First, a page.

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What Is Dunboyne Castle?

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  • Written By: Dan Cavallari
  • Edited By: Bronwyn Harris
  • Last Modified Date: 23 March 2017
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    Conjecture Corporation
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When visiting the town of Dunboyne west of Dublin, Ireland, one is likely to encounter Dunboyne Castle, which is a home built in the town originally meant to accommodate the Lords Dunboyne. The Butler family was historically been the inhabitants of this castle, though in modern times Dunboyne castle has been used as a convent and more recently as a hotel. The house dates back to the mid-eighteenth century, though part of the house was probably built later. As the condition of the house deteriorated over the years, sections were torn down for safety reasons.

The last of the Butler family to live in Dunboyne Castle was John Butler, who moved into the dwelling in the latter part of his life. He was the Catholic bishop of Cork, but he converted and became a Protestant; he married in hopes that he could produce an heir, and while a son was born, the child did not survive. After John Butler's death, Dunboyne Castle became the subject of lawsuits, and the ownership was divided between more than one group. The castle subsequently began to fall into disrepair until renovations were made in the later part of the 19th century.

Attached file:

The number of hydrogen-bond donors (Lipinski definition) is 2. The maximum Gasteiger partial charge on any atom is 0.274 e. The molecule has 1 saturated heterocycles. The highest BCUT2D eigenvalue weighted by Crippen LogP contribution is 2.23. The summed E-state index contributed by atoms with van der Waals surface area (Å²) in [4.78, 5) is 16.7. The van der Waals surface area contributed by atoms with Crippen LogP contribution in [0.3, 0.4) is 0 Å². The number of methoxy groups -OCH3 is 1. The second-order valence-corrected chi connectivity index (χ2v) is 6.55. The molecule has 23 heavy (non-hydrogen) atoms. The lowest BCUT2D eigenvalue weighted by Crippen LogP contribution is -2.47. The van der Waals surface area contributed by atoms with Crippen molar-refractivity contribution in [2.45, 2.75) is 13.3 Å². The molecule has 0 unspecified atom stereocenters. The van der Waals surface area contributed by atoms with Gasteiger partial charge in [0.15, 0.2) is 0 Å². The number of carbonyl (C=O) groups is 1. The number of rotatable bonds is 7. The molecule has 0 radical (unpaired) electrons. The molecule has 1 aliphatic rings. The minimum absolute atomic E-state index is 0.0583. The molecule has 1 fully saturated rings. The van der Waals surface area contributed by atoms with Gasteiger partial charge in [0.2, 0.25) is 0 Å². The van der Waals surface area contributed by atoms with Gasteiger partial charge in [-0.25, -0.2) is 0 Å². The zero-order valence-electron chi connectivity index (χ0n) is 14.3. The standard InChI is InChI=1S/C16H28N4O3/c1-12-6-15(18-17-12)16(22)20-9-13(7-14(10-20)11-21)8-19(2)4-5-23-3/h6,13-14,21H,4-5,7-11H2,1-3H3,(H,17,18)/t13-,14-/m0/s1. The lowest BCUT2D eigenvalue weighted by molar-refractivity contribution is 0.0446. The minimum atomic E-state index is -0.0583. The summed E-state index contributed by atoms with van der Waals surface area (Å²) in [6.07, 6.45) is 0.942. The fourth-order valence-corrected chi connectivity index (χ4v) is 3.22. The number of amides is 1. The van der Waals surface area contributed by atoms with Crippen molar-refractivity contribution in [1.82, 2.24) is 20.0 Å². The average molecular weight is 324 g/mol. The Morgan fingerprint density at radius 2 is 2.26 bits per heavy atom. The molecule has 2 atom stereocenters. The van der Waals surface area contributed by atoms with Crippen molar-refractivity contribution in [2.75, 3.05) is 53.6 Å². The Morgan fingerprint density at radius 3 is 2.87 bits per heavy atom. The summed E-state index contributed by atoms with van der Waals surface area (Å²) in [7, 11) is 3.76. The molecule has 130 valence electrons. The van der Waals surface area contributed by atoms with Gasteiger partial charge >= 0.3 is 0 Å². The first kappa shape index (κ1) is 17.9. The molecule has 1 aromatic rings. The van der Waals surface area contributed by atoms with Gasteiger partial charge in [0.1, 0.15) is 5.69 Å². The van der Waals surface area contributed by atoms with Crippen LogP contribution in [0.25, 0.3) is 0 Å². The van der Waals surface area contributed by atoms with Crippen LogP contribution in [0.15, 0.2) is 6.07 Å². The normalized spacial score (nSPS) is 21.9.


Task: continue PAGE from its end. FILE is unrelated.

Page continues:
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Dunboyne Castle went through several changes in ownership, eventually becoming a convent. A chapel would be built within the castle to accommodate the needs of the nuns living there. It would remain a convent until the 1990s, when the condition of the building led to its closing and partial demolition. For more than a decade after, the castle sat uninhabited and in need of repairs, until it was purchased and reopened as a hotel in the early 2000s.

The castle itself is fairly ornate and features large lawns around the grounds. Inside, the massive ballroom was converted into a chapel, but it was reverted back to a ballroom after the convent was closed. Stucco ceilings are common throughout the castle. It is a popular choice among tourists because of its close proximity to Dublin, especially the Dublin airport. Unlike many other castles, Dunboyne Castle does not have the appearance of what might be considered a traditional castle structure; instead, it is a home built in the Georgian style of architecture that was ubiquitous during the time of the castle's construction. It has the outward appearance of a large mansion, with only a small staircase leading up to the entrance of the building.

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